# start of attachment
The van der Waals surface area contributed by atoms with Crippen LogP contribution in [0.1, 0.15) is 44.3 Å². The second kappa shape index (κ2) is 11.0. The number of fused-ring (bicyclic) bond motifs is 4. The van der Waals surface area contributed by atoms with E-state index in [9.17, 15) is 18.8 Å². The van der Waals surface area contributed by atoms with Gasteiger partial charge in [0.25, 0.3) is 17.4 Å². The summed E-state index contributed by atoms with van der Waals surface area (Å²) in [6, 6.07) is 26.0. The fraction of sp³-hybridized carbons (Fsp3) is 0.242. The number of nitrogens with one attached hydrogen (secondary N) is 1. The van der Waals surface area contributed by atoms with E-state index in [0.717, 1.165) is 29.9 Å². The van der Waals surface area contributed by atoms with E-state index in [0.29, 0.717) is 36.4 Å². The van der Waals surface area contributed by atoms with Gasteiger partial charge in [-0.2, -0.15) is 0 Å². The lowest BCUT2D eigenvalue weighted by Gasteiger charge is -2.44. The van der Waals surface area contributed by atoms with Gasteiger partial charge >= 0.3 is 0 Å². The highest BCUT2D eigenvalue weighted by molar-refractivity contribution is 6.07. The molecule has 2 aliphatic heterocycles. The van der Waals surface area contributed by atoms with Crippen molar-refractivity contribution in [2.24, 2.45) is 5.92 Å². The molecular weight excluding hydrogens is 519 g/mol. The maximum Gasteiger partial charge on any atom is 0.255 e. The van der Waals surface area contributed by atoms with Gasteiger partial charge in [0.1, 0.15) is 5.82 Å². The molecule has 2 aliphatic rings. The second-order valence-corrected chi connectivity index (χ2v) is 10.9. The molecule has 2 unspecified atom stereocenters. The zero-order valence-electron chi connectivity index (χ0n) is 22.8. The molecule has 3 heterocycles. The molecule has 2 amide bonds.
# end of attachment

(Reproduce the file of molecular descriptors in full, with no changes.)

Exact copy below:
The van der Waals surface area contributed by atoms with Crippen LogP contribution in [0.1, 0.15) is 44.3 Å². The second kappa shape index (κ2) is 11.0. The number of fused-ring (bicyclic) bond motifs is 4. The van der Waals surface area contributed by atoms with E-state index in [9.17, 15) is 18.8 Å². The van der Waals surface area contributed by atoms with Gasteiger partial charge in [0.25, 0.3) is 17.4 Å². The summed E-state index contributed by atoms with van der Waals surface area (Å²) in [6, 6.07) is 26.0. The fraction of sp³-hybridized carbons (Fsp3) is 0.242. The number of nitrogens with one attached hydrogen (secondary N) is 1. The van der Waals surface area contributed by atoms with E-state index in [0.717, 1.165) is 29.9 Å². The van der Waals surface area contributed by atoms with E-state index in [0.29, 0.717) is 36.4 Å². The van der Waals surface area contributed by atoms with Gasteiger partial charge in [-0.2, -0.15) is 0 Å². The lowest BCUT2D eigenvalue weighted by Gasteiger charge is -2.44. The van der Waals surface area contributed by atoms with Gasteiger partial charge >= 0.3 is 0 Å². The highest BCUT2D eigenvalue weighted by molar-refractivity contribution is 6.07. The molecule has 2 aliphatic heterocycles. The van der Waals surface area contributed by atoms with Crippen molar-refractivity contribution in [2.24, 2.45) is 5.92 Å². The molecular weight excluding hydrogens is 519 g/mol. The maximum Gasteiger partial charge on any atom is 0.255 e. The van der Waals surface area contributed by atoms with Gasteiger partial charge in [0.1, 0.15) is 5.82 Å². The molecule has 2 aliphatic rings. The second-order valence-corrected chi connectivity index (χ2v) is 10.9. The molecule has 2 unspecified atom stereocenters. The zero-order valence-electron chi connectivity index (χ0n) is 22.8. The molecule has 3 heterocycles. The molecule has 2 amide bonds.